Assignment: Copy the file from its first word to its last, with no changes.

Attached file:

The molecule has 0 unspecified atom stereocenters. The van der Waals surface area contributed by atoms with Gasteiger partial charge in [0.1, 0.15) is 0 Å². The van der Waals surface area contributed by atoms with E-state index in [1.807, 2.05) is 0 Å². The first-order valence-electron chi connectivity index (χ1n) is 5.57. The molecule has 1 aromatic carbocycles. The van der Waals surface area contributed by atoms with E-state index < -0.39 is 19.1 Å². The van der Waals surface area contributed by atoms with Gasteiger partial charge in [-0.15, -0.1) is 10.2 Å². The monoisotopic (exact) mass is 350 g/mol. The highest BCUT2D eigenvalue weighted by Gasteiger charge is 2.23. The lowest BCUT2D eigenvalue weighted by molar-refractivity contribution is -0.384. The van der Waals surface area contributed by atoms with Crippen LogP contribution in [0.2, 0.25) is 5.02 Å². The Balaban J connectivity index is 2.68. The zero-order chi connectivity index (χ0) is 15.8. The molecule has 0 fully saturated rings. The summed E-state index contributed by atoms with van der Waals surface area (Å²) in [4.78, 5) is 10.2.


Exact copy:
The molecule has 0 unspecified atom stereocenters. The van der Waals surface area contributed by atoms with Gasteiger partial charge in [0.1, 0.15) is 0 Å². The van der Waals surface area contributed by atoms with E-state index in [1.807, 2.05) is 0 Å². The first-order valence-electron chi connectivity index (χ1n) is 5.57. The molecule has 1 aromatic carbocycles. The van der Waals surface area contributed by atoms with E-state index < -0.39 is 19.1 Å². The van der Waals surface area contributed by atoms with Gasteiger partial charge in [-0.15, -0.1) is 10.2 Å². The monoisotopic (exact) mass is 350 g/mol. The highest BCUT2D eigenvalue weighted by Gasteiger charge is 2.23. The lowest BCUT2D eigenvalue weighted by molar-refractivity contribution is -0.384. The van der Waals surface area contributed by atoms with Crippen LogP contribution in [0.2, 0.25) is 5.02 Å². The Balaban J connectivity index is 2.68. The zero-order chi connectivity index (χ0) is 15.8. The molecule has 0 fully saturated rings. The summed E-state index contributed by atoms with van der Waals surface area (Å²) in [4.78, 5) is 10.2.